The Flying Dutchman, by Cesar Leo Marcus

The Flying Dutchman was a ship, named after its captain Bernard Fokke, who was born in The Hague, Holland.

A great sailor and inventor, he was capable of traveling at enormous speed, with technology created by him. Consequently, gossip maintained that he had a pact with the Devil.

The ship The Flying Dutchman disappeared in 1680, when it was surprised by a great storm in the Cape of Good Hope. It was said that for allying with the devil, God punished him for all eternity, with these words: “You will never reach a port nor know rest”.

Bernard Fokke’s response was… “I defy the power of God to stop the course of my destiny and my successful career. Nothing and no one will arouse my fear. Even if I have to sail the seas until the Day of Judgment”. Thereupon he strapped himself to the helm, singing sacrilegious songs… 

Bad omens

From there, The Flying Dutchman became synonymous with bad omens, disaster and death at sea. Even today, sailors and fishermen maintain that seeing the ghost ship on the high seas attracts misfortune, and causes ships to run aground or become stranded.

The Flying Dutchman announces its arrival by turning the wine sour and making water putrid, leading the crew to starvation.

Nothing can erase the idea from the minds of the sailors. Trom the Dutch it passed to the English, European, Hindu and Oriental sailors, many of whom actually believe that they personally saw this apparition.

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The first recorded sighting is from July 11, 1881. At 4 am, off the coasts of Australia, “being the night clear and the sea calm, thirteen people saw how a ship appeared on the horizon and then disappeared suddenly, without any explanation”.

From myth to literature music and cinema

This story, spread by word of mouth for more than a century, inspired the legend that is still circulating, which is supposed to be based on a true story, although distorted by imagination and time.

The first printed reference to The Flying Dutchman appears in John MacDonald’s “Travels”, published in 1790.

George Barrington, in the first volume of “A Voyage To Botany Bay” published in 1795 made this reference to the story.

“I had often heard of the superstition of sailors respecting apparitions, but had never given much credit to the report; it seems that some years since a Dutch man of war was lost off the Cape of Good Hope, and every soul on board perished; her consort weathered the gale, and arrived soon after at the Cape. Having refitted, and returning to Europe, they were assailed by a violent tempest nearly in the same latitude. In the night watch some of the people saw, or imagined they saw, a vessel standing for them under a press of sail, as though she would run them down: one in particular affirmed it was the ship that had foundered in the former gale, and that it must certainly be her, or the apparition of her; but on its clearing up, the object, a dark thick cloud, disappeared. Nothing could do away the idea of this phenomenon on the minds of the sailors; and, on their relating the circumstances when they arrived in port, the story spread like wild-fire, and the supposed phantom was called the Flying Dutchman”.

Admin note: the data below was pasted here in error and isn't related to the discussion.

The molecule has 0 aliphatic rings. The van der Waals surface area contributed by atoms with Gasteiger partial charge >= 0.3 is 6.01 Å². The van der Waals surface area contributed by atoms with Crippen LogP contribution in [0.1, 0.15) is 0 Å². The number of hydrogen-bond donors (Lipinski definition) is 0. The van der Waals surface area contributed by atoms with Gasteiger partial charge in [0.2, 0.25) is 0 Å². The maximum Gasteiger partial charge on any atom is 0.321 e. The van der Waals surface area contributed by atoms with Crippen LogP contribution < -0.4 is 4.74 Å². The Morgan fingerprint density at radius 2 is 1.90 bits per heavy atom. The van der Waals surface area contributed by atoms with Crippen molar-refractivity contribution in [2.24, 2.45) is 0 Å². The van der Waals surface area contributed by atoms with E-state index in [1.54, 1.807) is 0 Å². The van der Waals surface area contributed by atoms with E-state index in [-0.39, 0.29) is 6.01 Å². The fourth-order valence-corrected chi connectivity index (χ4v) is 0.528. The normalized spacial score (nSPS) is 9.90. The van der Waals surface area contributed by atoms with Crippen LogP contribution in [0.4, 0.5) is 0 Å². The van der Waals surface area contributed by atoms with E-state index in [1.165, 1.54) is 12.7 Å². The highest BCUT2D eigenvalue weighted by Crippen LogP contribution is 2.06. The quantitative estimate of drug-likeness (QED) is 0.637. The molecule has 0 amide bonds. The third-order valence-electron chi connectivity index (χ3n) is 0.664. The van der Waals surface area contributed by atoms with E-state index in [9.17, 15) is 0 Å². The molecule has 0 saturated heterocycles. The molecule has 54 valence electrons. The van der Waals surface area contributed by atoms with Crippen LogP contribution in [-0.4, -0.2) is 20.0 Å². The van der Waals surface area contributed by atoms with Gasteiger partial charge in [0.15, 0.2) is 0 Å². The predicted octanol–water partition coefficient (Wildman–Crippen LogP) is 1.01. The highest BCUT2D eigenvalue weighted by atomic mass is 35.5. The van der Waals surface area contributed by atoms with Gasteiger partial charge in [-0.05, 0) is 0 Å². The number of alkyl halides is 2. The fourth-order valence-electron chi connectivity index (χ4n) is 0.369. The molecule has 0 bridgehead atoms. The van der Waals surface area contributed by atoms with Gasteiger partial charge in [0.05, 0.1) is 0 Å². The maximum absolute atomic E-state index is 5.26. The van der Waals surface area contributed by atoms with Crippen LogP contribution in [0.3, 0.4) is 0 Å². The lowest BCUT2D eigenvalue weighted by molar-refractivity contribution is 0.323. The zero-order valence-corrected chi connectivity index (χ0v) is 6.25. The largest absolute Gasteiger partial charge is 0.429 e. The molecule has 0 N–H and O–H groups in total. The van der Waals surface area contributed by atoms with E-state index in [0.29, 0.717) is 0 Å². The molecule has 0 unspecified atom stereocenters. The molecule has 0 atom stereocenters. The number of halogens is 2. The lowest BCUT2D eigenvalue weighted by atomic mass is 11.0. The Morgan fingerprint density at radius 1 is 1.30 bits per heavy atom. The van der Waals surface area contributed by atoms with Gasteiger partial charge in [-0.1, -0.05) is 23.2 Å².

In 1804, Thomas Moore places the ship in the North Atlantic, writing as he passed Deadman Island, in Northern England:

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See you, beneath yon cloud so dark,
Fast gliding along, a gloomy bark?
Her sails are full, though the wind is still,
And there blows not a breath her sails to fill!

Oh! what doth that vessel of darkness bear?
The silent calm of the grave is there,
Save now and again a death-knell rung,
And the flap of the sails, with night-fog hung!

In 1812, Sir Walter Scott in his work Rokeby explains that, “the appearance of the ship is considered by sailors as the worst possible omen.”

In 1821, a British magazine giving rise to, compiles a summary of the history, from the oral tradition.

In 1832 the writer August Jal, of Scandinavian origin, published the novel “The Flying Dutchman”, based on previous works.

The novelist and sailor Frederick Marryat, of English origin and prominent in marine writings, published in 1847, the novel The Phantom Ship, based on the story by Jal, but changed the Captain’s name to Vander Decken.

In 1848, Richard Wagner would immortalize the story in the opera Der Fliegende Holländer (The Flying Dutchman or The Ghost Ship).

In 1998 the film The Flying Dutchman was released.

Even characters for children, such as Spongebob, take the idea of ​​the Flying Dutchman for some of its chapters. 

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Cesar Leo Marcus was born in Buenos Aires, Argentina.
Doctor (PhD) in International Logistics and Foreign Trade, and Master (MBA) in Economic Sociology, he was professor of both chairs at the Universities of Madrid (Spain) and Cordoba (Argentina).
A journalist, he publishes in newspapers in California, Miami, and New York. He is a writer, he published twelve books, and a literary editor, director of Windmills Editions. He currently resides in California.

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